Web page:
In the first half of 2017, OPEC and non-OPEC producers agreed to reduce oil output by 1.8m barrels per day (bpd). The move has supported the oil price, but the expected drop in global oil inventories has not materialised. Now, after a calm few months, the oil price has fallen almost 10% to below $50 per barrel, its lowest level since early December 2016.
US Inventories – Supply vs Demand
The main driver appears to be expanding US crude inventories which, according to the API, are rising faster than analysts expected and are now at historically high levels. Data releases from the Energy Information Administration (EIA), a unit of the Department of Energy (DoE) is expected to confirm the rise.
The increased US oil production is partly due to 2016 price increases which have made drilling projects more profitable. US-based shale oil producers have now expanded operations, pushing up oil production to c9.1m bpd (from c8.5m bpd in late 2016). Total US crude oil production was expected to grow by 360k bpd in 2017 and 1m bpd in 2018, putting pressure on the oil price.
Meanwhile, demand growth is sluggish, and expected to remain so over the coming decades, partly due to the development of alternative energy sources – wind is now an established part of the global power supply, with solar gaining in popularity. If large oil producers believe that long-term prices will remain under pressure then, logically, they will look to sell oil stockpiles and assets sooner. This would increase supply further (and push down the oil price).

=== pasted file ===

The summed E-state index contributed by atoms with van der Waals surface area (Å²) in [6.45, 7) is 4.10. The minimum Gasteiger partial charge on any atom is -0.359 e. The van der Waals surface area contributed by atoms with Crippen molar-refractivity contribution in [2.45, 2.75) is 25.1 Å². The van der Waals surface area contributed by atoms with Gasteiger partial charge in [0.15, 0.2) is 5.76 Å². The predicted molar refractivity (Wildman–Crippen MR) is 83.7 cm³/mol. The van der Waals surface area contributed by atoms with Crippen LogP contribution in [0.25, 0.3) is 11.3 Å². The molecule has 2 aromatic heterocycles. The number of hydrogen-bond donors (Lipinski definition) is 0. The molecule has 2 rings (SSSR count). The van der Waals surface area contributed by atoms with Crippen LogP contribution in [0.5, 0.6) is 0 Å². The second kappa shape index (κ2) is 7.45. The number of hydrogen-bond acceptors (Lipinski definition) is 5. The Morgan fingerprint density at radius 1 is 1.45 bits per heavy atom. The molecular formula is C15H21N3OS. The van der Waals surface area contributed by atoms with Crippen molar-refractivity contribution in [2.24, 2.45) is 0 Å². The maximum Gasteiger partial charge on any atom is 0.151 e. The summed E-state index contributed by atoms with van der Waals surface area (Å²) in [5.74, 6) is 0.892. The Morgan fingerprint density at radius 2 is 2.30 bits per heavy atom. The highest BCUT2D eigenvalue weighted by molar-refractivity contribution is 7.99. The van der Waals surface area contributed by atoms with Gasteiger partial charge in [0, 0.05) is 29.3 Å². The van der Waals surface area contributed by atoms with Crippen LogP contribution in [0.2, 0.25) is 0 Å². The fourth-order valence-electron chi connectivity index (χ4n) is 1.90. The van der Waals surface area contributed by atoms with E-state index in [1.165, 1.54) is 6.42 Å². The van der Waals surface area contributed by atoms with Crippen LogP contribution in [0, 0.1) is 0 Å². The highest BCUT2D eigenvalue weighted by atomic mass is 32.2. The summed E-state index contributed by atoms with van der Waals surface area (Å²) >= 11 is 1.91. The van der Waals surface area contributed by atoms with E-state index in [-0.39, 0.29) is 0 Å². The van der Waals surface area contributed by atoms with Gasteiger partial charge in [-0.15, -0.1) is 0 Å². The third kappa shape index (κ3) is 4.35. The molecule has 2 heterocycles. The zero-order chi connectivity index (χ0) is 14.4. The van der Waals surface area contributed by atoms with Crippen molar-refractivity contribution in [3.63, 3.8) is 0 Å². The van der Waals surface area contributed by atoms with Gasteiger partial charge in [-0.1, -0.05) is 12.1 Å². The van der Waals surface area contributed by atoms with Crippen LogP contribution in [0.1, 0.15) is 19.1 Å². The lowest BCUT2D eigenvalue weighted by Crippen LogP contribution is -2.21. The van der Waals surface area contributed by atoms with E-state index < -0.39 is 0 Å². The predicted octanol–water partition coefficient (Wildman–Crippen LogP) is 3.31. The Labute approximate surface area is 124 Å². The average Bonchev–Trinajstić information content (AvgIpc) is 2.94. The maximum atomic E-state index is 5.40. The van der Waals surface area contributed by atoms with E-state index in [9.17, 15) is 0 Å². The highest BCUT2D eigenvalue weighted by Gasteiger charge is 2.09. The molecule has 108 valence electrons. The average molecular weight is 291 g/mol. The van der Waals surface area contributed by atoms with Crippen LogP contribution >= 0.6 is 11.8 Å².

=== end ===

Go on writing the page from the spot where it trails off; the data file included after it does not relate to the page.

Shell has announced a deal to sell its Canadian oil business, indicating that it doesn’t see the oil price rising enough to make high-cost heavy oil production attractive. The same logic could impact projects with high drilling costs in other regions, including the UK and Brazil.
OPEC & Non-OPEC Commitments
This market dynamic piles pressure on OPEC (and non-OPEC partners) to extend its output cuts beyond the June deadline. According to analysts, if OPEC extended cuts into the second half of 2017, inventories would likely be drawn down and oil prices recover above $60 by the fourth quarter.
The OPEC group has broadly delivered on its pledged reductions to date, but non-OPEC states have yet to cut fully in line with commitments. Ole Hansen, Saxo Bank’s Head of Commodity Strategy has said that “OPEC has used up most of its arsenal of verbal weapons to support the market. One hundred percent compliance by all is the only tool they have left and on that account they are struggling”
According to Jefferies, “OPEC’s market intervention has not yet resulted in significant visible inventory drawdowns, and the financial markets have lost patience”